‘I just had to take a chance that if somebody said hello to me, I could say hello back,’ she said.
‘Women in there for fraud who would be like me – a straighty-one-eighty who is not used to this.’
But the experience forced her to transform everything about herself.
‘I learned very fast that I had to change the person I was just to survive in there,’ she said.
‘We are all in there because of something that we’ve done. So I had to definitely change my whole outlook and maybe come to that level where they are.
‘I had to dig deeper into my soul and change the way I spoke, how I acted, just to be able to communicate.’
She said there was no support for inmates to help them through prison life, especially among the guards.
‘There was no help, no professional help.,’ she said. ‘I’ve seen girls angrier than what they’ve ever been because there’s no support
‘There were some really nice officers but for the majority… I have never ever been spoken to the way that they spoke to anybody who was in green.
‘I was a bit vocal. I’m the sort of person that if I speak to you, you show me respect. I’ll give you respect back.
‘I did turn round and and say, “You know, we all s*** out of the same hole. I’m here. I’ve been judged. Please don’t make my time any harder. I’m at rock bottom.”‘
The reality of life inside prison went way beyond what was portrayed in Orange Is The New Black (pictured), said Mottram. ”It’s nothing that a TV show could portray,’ she added.
Lisa Mottram slammed the lack of support and the way she was treated by prison officers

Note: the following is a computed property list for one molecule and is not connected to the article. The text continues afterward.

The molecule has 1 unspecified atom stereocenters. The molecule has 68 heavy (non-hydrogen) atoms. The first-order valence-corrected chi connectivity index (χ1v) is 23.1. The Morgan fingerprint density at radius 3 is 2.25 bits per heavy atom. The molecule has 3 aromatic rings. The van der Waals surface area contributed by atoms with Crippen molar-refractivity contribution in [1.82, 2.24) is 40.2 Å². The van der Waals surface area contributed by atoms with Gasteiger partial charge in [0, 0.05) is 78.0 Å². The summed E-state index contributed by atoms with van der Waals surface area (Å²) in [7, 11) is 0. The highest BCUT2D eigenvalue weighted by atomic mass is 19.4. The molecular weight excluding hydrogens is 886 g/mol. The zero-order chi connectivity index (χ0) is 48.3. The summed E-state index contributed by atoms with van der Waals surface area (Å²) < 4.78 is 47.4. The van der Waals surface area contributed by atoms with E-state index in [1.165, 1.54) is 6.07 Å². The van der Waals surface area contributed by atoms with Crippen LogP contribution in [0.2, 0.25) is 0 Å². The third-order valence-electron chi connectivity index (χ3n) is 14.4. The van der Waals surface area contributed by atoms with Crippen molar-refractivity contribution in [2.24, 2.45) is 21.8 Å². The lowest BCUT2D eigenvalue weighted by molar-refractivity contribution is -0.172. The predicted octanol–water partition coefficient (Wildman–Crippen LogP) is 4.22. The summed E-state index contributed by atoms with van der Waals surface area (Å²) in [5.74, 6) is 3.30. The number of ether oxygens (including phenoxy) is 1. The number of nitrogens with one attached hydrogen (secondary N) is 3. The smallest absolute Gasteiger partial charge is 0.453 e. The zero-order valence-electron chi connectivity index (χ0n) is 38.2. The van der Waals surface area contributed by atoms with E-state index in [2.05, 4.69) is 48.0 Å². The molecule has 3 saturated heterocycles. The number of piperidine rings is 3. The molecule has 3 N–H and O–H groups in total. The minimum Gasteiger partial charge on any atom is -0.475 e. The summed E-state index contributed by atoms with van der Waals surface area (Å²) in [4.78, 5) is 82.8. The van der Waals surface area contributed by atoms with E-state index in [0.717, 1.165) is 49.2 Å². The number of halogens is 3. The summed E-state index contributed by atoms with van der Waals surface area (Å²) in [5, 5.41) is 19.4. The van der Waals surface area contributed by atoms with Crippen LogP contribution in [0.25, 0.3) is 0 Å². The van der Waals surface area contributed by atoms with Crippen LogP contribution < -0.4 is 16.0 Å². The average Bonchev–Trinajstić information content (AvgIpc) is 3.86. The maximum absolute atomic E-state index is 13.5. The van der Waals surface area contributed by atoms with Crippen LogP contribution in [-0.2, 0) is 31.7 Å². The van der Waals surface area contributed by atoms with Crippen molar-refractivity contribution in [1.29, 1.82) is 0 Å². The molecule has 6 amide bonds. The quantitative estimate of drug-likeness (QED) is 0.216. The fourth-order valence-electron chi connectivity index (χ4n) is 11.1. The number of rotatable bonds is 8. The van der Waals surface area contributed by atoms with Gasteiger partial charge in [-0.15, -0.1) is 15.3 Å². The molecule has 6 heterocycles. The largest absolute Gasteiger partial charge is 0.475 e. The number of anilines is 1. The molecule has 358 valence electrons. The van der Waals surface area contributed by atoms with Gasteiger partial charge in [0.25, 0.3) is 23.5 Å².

Mottram finally found a friend who she shared accommodation with inside and helped make life ‘tolerable’ until she was released in November 2021.
Her ex-husband, who split with her the year before the tragic accident, picked her up from jail, but months later she’s still struggling to adapt to normal life again.
‘Dennis had a bigger car. I needed that room to hide,’ Mottram said. ‘The feeling of freedom was overwhelming.
‘I feel like I’m stuck at the moment. I know I have to move forward but I can’t concentrate. I pick up a book, I start to read it. And then I’m reading the same paragraph seven times.
‘I watch TV. I’m not really watching it. I’m just watching people talk on TV.’
She said she’s so used to confined areas she no longer feels comfortable going for a long walk outside or even changing her clothes.
After being limited to one pair of green shorts, three green shirts, a pair of tracksuit pants, one pair of shoes and a sloppy joe, she now only wears a few jumpers.
‘There were days that I wore the same clothes, because that’s what I was used to,’ she said. Just having sugar and fresh fruit were luxuries compared to her prison life.
But she said the accident and its aftermath had cost her some of her closest friends.
‘Some have looked at me very differently,’ she said. ‘I’ve lost friends, dear friends.
‘But the majority of them have said, “You know you you’ve done your time. Give yourself a break” – but I haven’t.
Lisa Mottram, seen here with her parents outside court in 2018, said she’s still wracked by guilt, shame and remorse but also wants to warn others of the real-life consequences of drink driving and their actions
‘If I’m having a bad day, it’s because I deserve it. I’d like to think that I could forgive myself but I don’t see that happening.
‘It’s just what I have to do – learn how to cope with me now. I’m doing my best to be in a normal world, but every day is a struggle. It’s literally one day at a time.’
She said she’s still wracked by guilt, shame and remorse but also wants to warn others of the real-life consequences of drink-driving and their actions
‘I need for people to really learn from my story,’ she added. ‘We’ve had education on drink-driving. We’ve all sat back and known somebody who has done it.
‘But it isn’t just the fact you’re going to get pulled over and you might lose your licence. That is nothing. Nothing.
‘For all the people that think, “That won’t happen to me” – it does. It happens. And it ruins your life and the people who you have affected.’